It’s always best to avoid giving an officer a reason to pull you over. Such common driving behaviors as speeding, aggressive or erratic driving, or violating posted traffic laws are minor violations that will get law enforcement’s attention. However, several defective vehicle violations involve minor mechanical issues. These are simple enough to fix but can lead to unnecessary headaches.
The fines for operating an unsafe vehicle range from $15.00 to $100.00, plus court costs and surcharges. A driver is assessed 2 points to your driver’s license, which may be enough to cause a suspension or raise insurance rates.
Here are some instances of defective vehicle violations:
- Non-working headlight: It is easy to spot a vehicle with one working headlight.
- Broken taillight: Not as easy to spot as a headlight, but an officer can still use it as probable cause for the stop.
- Non-functioning brake light: This is hard for drivers to identify but easy for others to see.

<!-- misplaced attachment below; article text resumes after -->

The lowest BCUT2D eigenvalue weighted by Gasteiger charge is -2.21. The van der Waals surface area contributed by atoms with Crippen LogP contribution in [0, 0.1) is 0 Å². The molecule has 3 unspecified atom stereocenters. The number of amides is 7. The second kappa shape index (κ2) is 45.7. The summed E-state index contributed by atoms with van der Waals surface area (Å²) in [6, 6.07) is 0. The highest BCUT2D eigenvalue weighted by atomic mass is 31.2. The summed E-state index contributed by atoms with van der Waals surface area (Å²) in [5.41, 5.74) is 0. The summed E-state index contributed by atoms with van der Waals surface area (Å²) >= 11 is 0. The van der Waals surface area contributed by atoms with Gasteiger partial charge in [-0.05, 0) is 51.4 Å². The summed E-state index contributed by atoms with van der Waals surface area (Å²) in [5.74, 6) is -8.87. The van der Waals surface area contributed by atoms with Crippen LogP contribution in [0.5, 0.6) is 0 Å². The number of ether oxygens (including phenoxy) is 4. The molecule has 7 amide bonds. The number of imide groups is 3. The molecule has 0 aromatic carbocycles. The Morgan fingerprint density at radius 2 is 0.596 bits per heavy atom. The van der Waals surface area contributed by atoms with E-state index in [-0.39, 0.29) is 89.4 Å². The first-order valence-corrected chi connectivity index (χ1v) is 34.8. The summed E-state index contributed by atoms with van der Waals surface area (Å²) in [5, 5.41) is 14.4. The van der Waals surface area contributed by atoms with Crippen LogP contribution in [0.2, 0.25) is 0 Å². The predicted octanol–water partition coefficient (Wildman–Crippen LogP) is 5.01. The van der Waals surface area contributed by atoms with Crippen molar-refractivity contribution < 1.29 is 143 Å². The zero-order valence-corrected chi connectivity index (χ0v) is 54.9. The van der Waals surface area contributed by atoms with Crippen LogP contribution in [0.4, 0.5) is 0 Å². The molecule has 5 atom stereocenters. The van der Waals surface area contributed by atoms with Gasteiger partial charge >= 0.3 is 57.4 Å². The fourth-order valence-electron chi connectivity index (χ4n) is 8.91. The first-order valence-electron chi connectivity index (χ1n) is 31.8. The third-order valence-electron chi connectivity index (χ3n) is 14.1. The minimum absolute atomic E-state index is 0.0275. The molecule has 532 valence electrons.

- Expired tags: Driving with expired tags is not easy to see, particularly on a moving vehicle, but officers can quickly run the plate number and know that it’s expired.
- Turn signals: Drivers can often notice if a signal is working by using it at night or dark garage.
- Cracked windshields: This is harder to identify after dark but easy enough for others to see during the day.
- Broken side mirrors: Ones hanging by wires are a road hazard if they fall off.
These can lead to bigger problems
Hopefully, these stops only involve a warning, but law enforcement may eventually send a ticket if the driver fails to confirm that they fixed the violation. Drivers can also show up in traffic court with proof that they fixed the infraction – this often leads to dismissing the case. It’s also worth noting that these relatively innocuous violations are a probable cause that can lead to more serious charges like DUI or possession charges.